Educating Bartenders Worldwide.
By Beverage Trade Network
One of the most powerful sales techniques that you have for maximizing the profit potential of your bar is known as upselling. In a classic upsell, a customer orders a mixed drink made with a premium spirit, or orders a specialty cocktail instead of a standard mixed drink. When upselling works best is when it is subtle and geared to the tastes and preferences of the customer – if you are trying to upsell a spirit or a drink that the customer doesn’t want, upselling will come across as “being pushy,” which is why so many servers aren’t sure where to begin with upselling. With that in mind, here are a few ideas for getting started…
Many customers may order the same drink, over and over again, without ever realizing that it could be enhanced or made different by using a different base spirit. One example here is the classic Negroni, which can be upgraded by using a premium artisanal gin instead of a traditional London Dry Gin. Or, even better, a classic cocktail can be made into a premium cocktail by encouraging customers to use a premium spirit. This might be a new craft distilled spirit, or it might be a premium offering by a brand.
According to surveys, it’s much easier to encourage customers to “go premium” within the same brand rather than experiment with a new brand with which they are unfamiliar. As a result, it might make more sense to upsell a whiskey drinker to a premium version within the same brand, such as Johnnie Walker Black instead of Johnnie Walker Red, or perhaps even a limited edition Johnnie Walker, like Johnnie Walker Blenders’ Batch Triple Grain American Oak.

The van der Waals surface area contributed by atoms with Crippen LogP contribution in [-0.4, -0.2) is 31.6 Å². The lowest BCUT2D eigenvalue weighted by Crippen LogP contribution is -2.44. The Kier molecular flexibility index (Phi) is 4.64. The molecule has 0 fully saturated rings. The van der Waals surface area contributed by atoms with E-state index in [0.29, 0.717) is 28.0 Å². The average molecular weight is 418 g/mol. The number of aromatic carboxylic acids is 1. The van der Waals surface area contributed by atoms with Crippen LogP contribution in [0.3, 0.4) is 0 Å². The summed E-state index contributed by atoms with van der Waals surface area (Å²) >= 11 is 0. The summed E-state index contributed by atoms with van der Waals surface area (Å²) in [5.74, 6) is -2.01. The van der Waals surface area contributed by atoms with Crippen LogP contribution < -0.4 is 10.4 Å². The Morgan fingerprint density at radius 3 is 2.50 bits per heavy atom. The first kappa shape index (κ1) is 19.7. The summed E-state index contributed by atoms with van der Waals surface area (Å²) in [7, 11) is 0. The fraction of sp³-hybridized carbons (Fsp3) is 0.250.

But you don’t even need to change the spirit to create a premium cocktail. You could, for example, experiment with different glassware, different garnishes, or different mixes. Cocktails, more than other items on your bar menu, offer a very multisensory experience. Not only can they be strikingly vivid from a visual sense, they can also offer a lot in terms of aromas and flavors, such as if you add new herbs or botanicals.
One good rule for bars to follow is to ask their wait staff to become very familiar with the three top items on the bar menu, both in terms of overall profitability and in terms of popularity. In order to make that a reality, of course, you will need to invest in staff training and education. You need to ensure that knowledge across brands and categories is consistent from server to server, and from table to table.
The big caveat here, of course, is that servers should not be robotic in the way they list special offers or promotions. Customers want knowledge and expertise, not someone who is just rattling off facts that they have memorized. In short, they want a deeper understanding. This gives them the confidence to accept a recommendation or suggestion. A customer might never have thought of ordering a premium craft distilled Bourbon, so he or she needs to have the confidence that the suggestion coming from the server is going to be the right choice.